Your family does not necessarily have that resiliency. So, don't put that personal development on hold for a job. You can do both, and you can claim both, but don't be deferential. Because at the end of the day, your family's still going to be there, and someday you're going to retire. Be clear where you're putting investments and what your long-term investments are.
HL: What leadership advice can you pass on to women and others who strive to serve in leadership roles in healthcare?
Walker: Healthcare is a wonderful industry and it is friendly to women. But we still have a way to go if you want to see more women in the top spots.
I'm going to talk about what I think is maybe one of the most essential characteristics of a leader that I think leads to success. Everybody has bad things happen to them, has disappointments, gets insulted. But what people like that do is they choose to take that disappointment or that challenge and choose to make it a learning opportunity; they build resiliency and strength.
So, if you [have a] disappointment … you can step back and say, 'What can I learn from this to make me stronger?' That's what successful people do. If you're going to build a leadership muscle, the one I would build would be resilience. You will prevail over time—you may not prevail tomorrow—but over time it's going to matter because those are the people that make it to the top.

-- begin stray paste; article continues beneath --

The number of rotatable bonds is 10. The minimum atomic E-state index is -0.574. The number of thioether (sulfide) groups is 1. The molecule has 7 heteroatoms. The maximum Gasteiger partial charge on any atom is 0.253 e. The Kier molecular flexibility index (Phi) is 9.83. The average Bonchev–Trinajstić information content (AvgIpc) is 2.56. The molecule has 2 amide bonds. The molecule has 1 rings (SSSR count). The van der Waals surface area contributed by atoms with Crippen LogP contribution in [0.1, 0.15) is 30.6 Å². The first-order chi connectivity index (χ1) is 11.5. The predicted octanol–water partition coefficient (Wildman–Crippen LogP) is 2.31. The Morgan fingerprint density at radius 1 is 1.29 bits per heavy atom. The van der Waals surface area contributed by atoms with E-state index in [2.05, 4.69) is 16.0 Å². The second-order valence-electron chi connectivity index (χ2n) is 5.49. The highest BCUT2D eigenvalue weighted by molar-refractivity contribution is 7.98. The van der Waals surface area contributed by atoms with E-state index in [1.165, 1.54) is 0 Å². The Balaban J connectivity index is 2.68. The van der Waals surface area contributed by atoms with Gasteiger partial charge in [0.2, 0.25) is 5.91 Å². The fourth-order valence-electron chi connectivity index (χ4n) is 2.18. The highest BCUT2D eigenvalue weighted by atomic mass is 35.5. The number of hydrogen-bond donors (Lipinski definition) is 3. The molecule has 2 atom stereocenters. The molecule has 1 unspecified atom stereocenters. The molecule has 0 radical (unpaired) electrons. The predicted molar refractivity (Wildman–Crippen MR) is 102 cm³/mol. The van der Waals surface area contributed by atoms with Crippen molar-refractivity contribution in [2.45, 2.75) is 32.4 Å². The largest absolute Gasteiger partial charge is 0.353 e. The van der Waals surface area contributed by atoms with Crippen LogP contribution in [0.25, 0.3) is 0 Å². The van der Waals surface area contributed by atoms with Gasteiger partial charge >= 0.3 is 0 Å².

“We are answering a call to come to Orange County to specifically meet that need to put specialized cancer experts on the ground and [provide] clinical trials to people who have the most difficult and challenging cancers to make sure they have access to the latest and the best that science has to provide.”
— Annette Walker, President, City of Hope Orange County
Melanie Blackman is the strategy editor at HealthLeaders, an HCPro brand.
Photo credit: City of Hope Lennar Foundation Cancer Center rendering. Photo courtesy of City of Hope Orange County.